[Lingtyp] Are there (can there be?) more than two modalities?

Alex Francois alex.francois.cnrs at gmail.com
Fri Jan 28 14:22:05 UTC 2022

dear all,

Indeed, several transcription systems have been proposed for transcribing
sign languages.
These include ASLWrite <https://en.wikipedia.org/wiki/ASLwrite>:
[image: image.png]
Another famous example is Sutton's SignWriting
The latter can be used to transcribe ASL (as in this rendering of "Jack and
[image: image.png]
... but also other SL, like Thai SL:
[image: image.png]

On these matters, I recommend the synthesis published by SL linguists Brigitte
Garcia & Marie-Anne Sallandre:

   - Garcia, Brigitte & Marie-Anne Sallandre. 2013. *Transcription systems
   for sign languages*: a sketch of the different graphical representations
   of sign language and their characteristics
   <https://hal-univ-paris8.archives-ouvertes.fr/hal-01043755>. In C.
   Müller, A. Cienki, E. Fricke, S. Ladewig, D. McNeill & S. Tessendorf
   (eds), *Handbook "Body-Language-Communication"*. Berlin: Mouton De
   Gruyter, pp.1125-1338. ⟨hal-01043755⟩


Alex François
LaTTiCe <http://www.lattice.cnrs.fr/en/alexandre-francois/> — CNRS–
–Sorbonne nouvelle
Australian National University
Personal homepage <http://alex.francois.online.fr/>

On Fri, 28 Jan 2022 at 14:51, Riccardo Giomi <rgiomi at campus.ul.pt> wrote:

> Dear Ian, dear all,
> I confess I had never thought about this before, but how about a taxonomy
> of modalities such as the following:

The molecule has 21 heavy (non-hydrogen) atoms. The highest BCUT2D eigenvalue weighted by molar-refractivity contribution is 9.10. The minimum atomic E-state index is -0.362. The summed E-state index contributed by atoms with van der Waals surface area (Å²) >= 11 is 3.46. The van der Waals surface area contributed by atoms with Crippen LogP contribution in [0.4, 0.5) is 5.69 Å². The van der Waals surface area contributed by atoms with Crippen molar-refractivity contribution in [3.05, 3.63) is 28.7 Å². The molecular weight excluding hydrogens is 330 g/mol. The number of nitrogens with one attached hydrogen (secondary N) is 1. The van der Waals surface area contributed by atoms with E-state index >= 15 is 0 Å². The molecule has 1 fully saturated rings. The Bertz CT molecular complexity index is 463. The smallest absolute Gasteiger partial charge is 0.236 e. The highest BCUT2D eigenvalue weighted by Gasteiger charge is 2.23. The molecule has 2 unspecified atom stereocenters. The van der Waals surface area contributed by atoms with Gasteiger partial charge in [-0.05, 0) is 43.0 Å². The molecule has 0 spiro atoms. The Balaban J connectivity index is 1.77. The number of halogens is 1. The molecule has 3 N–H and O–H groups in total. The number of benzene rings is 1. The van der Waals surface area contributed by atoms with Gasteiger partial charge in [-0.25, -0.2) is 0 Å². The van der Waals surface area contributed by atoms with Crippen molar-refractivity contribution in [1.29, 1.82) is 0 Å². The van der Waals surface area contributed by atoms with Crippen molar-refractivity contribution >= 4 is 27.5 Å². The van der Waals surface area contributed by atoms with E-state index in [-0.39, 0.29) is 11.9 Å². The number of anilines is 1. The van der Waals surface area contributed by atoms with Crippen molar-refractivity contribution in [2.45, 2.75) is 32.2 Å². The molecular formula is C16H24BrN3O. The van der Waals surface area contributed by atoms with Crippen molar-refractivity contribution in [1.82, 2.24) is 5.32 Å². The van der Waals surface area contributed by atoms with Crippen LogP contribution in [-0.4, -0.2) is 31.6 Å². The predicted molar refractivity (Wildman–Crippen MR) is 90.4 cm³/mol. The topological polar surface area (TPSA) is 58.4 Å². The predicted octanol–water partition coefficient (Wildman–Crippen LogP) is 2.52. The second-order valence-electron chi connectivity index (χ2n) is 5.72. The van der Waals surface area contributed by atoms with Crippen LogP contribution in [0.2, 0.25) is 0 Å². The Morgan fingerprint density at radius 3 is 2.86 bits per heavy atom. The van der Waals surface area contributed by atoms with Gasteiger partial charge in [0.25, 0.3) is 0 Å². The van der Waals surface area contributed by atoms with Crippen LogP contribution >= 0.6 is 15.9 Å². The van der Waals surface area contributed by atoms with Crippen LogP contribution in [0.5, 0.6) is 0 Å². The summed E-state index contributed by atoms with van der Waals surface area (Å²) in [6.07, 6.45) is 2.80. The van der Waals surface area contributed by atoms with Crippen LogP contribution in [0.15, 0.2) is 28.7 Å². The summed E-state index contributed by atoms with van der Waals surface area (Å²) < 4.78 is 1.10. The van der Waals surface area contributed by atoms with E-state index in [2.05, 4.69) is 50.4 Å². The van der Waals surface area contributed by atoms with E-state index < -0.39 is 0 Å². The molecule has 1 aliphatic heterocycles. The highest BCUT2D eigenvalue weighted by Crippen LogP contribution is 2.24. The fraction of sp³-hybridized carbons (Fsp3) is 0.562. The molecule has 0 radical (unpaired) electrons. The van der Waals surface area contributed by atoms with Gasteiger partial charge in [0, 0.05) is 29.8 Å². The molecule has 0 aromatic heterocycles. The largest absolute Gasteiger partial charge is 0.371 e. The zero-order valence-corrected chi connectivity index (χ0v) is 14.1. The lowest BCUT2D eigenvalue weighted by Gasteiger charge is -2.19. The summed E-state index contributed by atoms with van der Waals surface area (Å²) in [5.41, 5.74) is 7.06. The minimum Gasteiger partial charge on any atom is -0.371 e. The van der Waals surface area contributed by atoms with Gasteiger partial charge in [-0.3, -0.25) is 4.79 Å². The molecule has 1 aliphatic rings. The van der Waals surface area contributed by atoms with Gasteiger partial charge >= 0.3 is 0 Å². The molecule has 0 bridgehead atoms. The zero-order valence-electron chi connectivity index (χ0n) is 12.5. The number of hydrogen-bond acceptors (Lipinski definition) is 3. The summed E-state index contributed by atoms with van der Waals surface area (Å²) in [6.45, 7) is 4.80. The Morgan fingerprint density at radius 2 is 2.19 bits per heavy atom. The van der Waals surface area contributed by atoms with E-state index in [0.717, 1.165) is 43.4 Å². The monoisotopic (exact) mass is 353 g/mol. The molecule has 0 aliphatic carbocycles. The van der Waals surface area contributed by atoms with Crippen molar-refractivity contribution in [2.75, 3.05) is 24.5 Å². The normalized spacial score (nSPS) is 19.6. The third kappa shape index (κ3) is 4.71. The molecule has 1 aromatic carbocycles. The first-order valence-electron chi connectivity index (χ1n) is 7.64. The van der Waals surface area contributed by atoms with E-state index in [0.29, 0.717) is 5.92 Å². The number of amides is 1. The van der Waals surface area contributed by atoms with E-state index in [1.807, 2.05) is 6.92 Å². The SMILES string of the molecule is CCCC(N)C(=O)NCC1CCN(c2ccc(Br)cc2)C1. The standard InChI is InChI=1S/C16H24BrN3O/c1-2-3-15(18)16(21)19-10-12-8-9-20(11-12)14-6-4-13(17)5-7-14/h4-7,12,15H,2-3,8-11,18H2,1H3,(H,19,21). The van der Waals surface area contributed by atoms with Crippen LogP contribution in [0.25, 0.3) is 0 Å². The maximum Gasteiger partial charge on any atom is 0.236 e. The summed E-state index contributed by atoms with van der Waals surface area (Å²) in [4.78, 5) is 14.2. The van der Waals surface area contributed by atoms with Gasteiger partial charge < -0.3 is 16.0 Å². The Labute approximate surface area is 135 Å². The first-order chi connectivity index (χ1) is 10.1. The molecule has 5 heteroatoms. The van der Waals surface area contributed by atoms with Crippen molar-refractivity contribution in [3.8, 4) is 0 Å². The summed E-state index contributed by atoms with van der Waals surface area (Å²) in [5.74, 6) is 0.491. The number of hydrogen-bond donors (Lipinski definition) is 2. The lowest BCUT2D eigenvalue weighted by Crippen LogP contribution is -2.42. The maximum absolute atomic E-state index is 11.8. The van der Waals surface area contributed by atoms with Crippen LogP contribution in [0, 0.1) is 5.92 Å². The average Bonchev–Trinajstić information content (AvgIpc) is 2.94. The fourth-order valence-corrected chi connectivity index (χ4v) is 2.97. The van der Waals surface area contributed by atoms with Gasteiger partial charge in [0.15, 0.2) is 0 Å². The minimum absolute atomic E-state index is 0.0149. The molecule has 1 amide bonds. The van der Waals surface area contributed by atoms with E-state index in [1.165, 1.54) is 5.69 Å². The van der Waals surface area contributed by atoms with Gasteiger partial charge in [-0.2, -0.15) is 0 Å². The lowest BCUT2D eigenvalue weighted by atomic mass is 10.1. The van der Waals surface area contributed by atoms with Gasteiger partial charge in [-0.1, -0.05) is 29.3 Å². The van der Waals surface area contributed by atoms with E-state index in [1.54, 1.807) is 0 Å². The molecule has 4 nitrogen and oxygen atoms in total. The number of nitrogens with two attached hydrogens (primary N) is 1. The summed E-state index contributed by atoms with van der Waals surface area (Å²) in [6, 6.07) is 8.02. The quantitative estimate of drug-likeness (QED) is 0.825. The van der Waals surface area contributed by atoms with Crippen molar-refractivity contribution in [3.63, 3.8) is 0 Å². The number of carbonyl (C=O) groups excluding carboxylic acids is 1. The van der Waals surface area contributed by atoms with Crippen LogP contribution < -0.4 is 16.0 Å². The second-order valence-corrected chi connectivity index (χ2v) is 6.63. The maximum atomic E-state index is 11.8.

> *↓Sensory channel / Mode**→*
> *Verbal*
> *Graphic*
> *Acoustic*
> Speaking, Whistling, others?
> *Visual*
> Signing
> Writing, Drawings
> *Tactile*
> Tactile signing
> Braille
> As many of you probably know, there have been various attempts to work out
> a graphic system for the representation of signed languages of the type I
> -- somewhat sloppily -- refer to as 'drawings', but I am not aware of any
> really established convention (probably my ignorance). 'Verbal' is also a
> very tentative, and perhaps inaccurate term, but off the top of my head I
> cannot think of a better definition. Finally, the 'others?' in the
> acoustic/verbal cell refers to Daniel Everett's work on Pirahã, a language
> for which the author has documented three other modes besides speaking and
> whistling (namely yelling, humming and singing), each with its own,
> distinct phonetics.
> Everett, Daniel. 1985. Syllable weight, sloppy phonemes, and channels in
> Pirahã discourse. In Mary Niepokuj, Deborah Feder, Vassiliki Nikiforidou,
> and Mary Van Clay (eds.), *Proceedings of the Eleventh Annual Meeting of
> the Berkeley Linguistics Society*, 408-416. California: Berkeley
> Linguistics Society.
> O'Neill, Gareth. 2014. Humming, whistling, singing, and yelling in
> Pirahã: Context and channels of communication in FDG. In Núria Alturo,
> Evelien Keizer & Llúis Payrató (eds.), *The interaction between context
> and grammar in Functional Discourse Grammar. *Special issue of
> *Pragmatics* 24(2): 349–375.
> Best,
> Riccardo
> Harald Hammarström <harald at bombo.se> escreveu no dia sexta, 28/01/2022
> à(s) 01:54:
>> Hi Ian! There may be a third modality, tactile, attested on the Bay
>> Islands off the Honduran coast where a critical mass of deaf-blind
>> people existed for perhaps three generations. If I understood it
>> correctly,
>> there's a hereditary disease which causes deafness at birth and
>> (gradually)
>> blindness later in life. So this group developed their own rural sign